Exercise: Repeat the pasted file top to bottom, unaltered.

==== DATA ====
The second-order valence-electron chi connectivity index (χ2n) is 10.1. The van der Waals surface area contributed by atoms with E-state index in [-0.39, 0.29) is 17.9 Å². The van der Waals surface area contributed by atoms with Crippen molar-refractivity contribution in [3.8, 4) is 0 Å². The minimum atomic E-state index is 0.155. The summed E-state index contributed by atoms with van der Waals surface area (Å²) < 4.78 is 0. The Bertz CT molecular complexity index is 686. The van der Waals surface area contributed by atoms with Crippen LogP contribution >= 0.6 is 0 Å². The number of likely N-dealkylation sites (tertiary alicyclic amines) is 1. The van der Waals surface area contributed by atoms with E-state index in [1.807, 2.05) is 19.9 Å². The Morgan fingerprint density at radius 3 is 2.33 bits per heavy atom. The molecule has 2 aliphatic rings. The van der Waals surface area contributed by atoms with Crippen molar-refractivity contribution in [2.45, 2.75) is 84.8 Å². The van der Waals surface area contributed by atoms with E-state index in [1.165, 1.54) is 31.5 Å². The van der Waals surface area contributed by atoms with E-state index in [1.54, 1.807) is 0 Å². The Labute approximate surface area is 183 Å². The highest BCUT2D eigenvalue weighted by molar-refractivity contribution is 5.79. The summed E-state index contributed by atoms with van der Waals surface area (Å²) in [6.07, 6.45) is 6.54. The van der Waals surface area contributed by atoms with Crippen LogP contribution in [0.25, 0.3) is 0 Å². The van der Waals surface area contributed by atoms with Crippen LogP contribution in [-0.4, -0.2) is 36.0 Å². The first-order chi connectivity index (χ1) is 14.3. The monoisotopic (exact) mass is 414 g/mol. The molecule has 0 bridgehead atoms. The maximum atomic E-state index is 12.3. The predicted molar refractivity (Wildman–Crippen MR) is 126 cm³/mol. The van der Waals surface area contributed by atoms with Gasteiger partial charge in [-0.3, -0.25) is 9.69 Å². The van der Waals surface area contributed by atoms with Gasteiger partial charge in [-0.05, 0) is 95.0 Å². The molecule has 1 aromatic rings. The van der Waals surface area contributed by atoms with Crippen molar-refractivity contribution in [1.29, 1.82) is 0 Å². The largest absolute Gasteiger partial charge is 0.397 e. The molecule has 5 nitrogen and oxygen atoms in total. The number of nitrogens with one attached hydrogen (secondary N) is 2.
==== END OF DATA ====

The second-order valence-electron chi connectivity index (χ2n) is 10.1. The van der Waals surface area contributed by atoms with E-state index in [-0.39, 0.29) is 17.9 Å². The van der Waals surface area contributed by atoms with Crippen molar-refractivity contribution in [3.8, 4) is 0 Å². The minimum atomic E-state index is 0.155. The summed E-state index contributed by atoms with van der Waals surface area (Å²) < 4.78 is 0. The Bertz CT molecular complexity index is 686. The van der Waals surface area contributed by atoms with Crippen LogP contribution >= 0.6 is 0 Å². The number of likely N-dealkylation sites (tertiary alicyclic amines) is 1. The van der Waals surface area contributed by atoms with E-state index in [1.807, 2.05) is 19.9 Å². The Morgan fingerprint density at radius 3 is 2.33 bits per heavy atom. The molecule has 2 aliphatic rings. The van der Waals surface area contributed by atoms with Crippen molar-refractivity contribution in [2.45, 2.75) is 84.8 Å². The van der Waals surface area contributed by atoms with E-state index in [1.165, 1.54) is 31.5 Å². The van der Waals surface area contributed by atoms with E-state index in [1.54, 1.807) is 0 Å². The Labute approximate surface area is 183 Å². The highest BCUT2D eigenvalue weighted by molar-refractivity contribution is 5.79. The summed E-state index contributed by atoms with van der Waals surface area (Å²) in [6.07, 6.45) is 6.54. The van der Waals surface area contributed by atoms with Crippen LogP contribution in [0.25, 0.3) is 0 Å². The van der Waals surface area contributed by atoms with Crippen LogP contribution in [-0.4, -0.2) is 36.0 Å². The first-order chi connectivity index (χ1) is 14.3. The monoisotopic (exact) mass is 414 g/mol. The molecule has 0 bridgehead atoms. The maximum atomic E-state index is 12.3. The predicted molar refractivity (Wildman–Crippen MR) is 126 cm³/mol. The van der Waals surface area contributed by atoms with Gasteiger partial charge in [-0.3, -0.25) is 9.69 Å². The van der Waals surface area contributed by atoms with Gasteiger partial charge in [-0.05, 0) is 95.0 Å². The molecule has 1 aromatic rings. The van der Waals surface area contributed by atoms with Crippen molar-refractivity contribution in [1.29, 1.82) is 0 Å². The largest absolute Gasteiger partial charge is 0.397 e. The molecule has 5 nitrogen and oxygen atoms in total. The number of nitrogens with one attached hydrogen (secondary N) is 2.